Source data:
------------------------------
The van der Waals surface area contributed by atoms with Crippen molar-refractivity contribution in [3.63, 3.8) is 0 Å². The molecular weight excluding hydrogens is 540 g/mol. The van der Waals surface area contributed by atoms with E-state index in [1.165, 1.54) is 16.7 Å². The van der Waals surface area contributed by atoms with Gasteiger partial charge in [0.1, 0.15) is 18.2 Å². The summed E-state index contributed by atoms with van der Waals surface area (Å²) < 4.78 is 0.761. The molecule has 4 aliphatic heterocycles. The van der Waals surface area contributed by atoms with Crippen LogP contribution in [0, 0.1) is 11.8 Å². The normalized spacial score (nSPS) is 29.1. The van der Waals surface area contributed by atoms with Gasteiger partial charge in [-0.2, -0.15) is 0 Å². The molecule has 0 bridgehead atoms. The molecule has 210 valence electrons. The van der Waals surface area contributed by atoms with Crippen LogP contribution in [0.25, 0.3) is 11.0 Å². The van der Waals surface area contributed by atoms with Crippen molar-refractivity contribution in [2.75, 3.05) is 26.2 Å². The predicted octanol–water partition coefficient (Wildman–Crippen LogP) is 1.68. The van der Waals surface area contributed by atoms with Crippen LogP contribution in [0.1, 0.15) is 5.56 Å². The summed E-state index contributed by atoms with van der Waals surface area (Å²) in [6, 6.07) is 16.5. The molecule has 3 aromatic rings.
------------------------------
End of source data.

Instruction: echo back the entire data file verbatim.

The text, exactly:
The van der Waals surface area contributed by atoms with Crippen molar-refractivity contribution in [3.63, 3.8) is 0 Å². The molecular weight excluding hydrogens is 540 g/mol. The van der Waals surface area contributed by atoms with E-state index in [1.165, 1.54) is 16.7 Å². The van der Waals surface area contributed by atoms with Gasteiger partial charge in [0.1, 0.15) is 18.2 Å². The summed E-state index contributed by atoms with van der Waals surface area (Å²) < 4.78 is 0.761. The molecule has 4 aliphatic heterocycles. The van der Waals surface area contributed by atoms with Crippen LogP contribution in [0, 0.1) is 11.8 Å². The normalized spacial score (nSPS) is 29.1. The van der Waals surface area contributed by atoms with Gasteiger partial charge in [-0.2, -0.15) is 0 Å². The molecule has 0 bridgehead atoms. The molecule has 210 valence electrons. The van der Waals surface area contributed by atoms with Crippen LogP contribution in [0.25, 0.3) is 11.0 Å². The van der Waals surface area contributed by atoms with Crippen molar-refractivity contribution in [2.75, 3.05) is 26.2 Å². The predicted octanol–water partition coefficient (Wildman–Crippen LogP) is 1.68. The van der Waals surface area contributed by atoms with Crippen LogP contribution in [0.1, 0.15) is 5.56 Å². The summed E-state index contributed by atoms with van der Waals surface area (Å²) in [6, 6.07) is 16.5. The molecule has 3 aromatic rings.